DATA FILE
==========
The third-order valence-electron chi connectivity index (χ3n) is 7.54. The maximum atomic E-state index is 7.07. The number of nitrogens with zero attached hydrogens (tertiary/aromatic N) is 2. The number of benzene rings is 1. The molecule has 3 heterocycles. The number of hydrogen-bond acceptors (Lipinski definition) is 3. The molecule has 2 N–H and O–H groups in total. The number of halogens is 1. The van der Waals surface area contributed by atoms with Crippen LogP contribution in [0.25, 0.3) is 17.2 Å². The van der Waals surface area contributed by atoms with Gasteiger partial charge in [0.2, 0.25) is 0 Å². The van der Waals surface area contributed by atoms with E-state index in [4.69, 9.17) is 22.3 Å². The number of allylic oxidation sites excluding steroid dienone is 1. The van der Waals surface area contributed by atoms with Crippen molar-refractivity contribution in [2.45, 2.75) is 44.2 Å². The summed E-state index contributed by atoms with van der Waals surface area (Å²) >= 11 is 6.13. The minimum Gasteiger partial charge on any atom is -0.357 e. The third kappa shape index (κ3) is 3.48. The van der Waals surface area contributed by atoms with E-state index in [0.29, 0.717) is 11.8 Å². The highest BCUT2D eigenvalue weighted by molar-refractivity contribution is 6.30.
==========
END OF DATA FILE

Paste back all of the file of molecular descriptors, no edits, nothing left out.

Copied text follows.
The third-order valence-electron chi connectivity index (χ3n) is 7.54. The maximum atomic E-state index is 7.07. The number of nitrogens with zero attached hydrogens (tertiary/aromatic N) is 2. The number of benzene rings is 1. The molecule has 3 heterocycles. The number of hydrogen-bond acceptors (Lipinski definition) is 3. The molecule has 2 N–H and O–H groups in total. The number of halogens is 1. The van der Waals surface area contributed by atoms with Crippen LogP contribution in [0.25, 0.3) is 17.2 Å². The van der Waals surface area contributed by atoms with Gasteiger partial charge in [0.2, 0.25) is 0 Å². The van der Waals surface area contributed by atoms with E-state index in [4.69, 9.17) is 22.3 Å². The number of allylic oxidation sites excluding steroid dienone is 1. The van der Waals surface area contributed by atoms with Crippen molar-refractivity contribution in [2.45, 2.75) is 44.2 Å². The summed E-state index contributed by atoms with van der Waals surface area (Å²) >= 11 is 6.13. The minimum Gasteiger partial charge on any atom is -0.357 e. The third kappa shape index (κ3) is 3.48. The van der Waals surface area contributed by atoms with E-state index in [0.29, 0.717) is 11.8 Å². The highest BCUT2D eigenvalue weighted by molar-refractivity contribution is 6.30.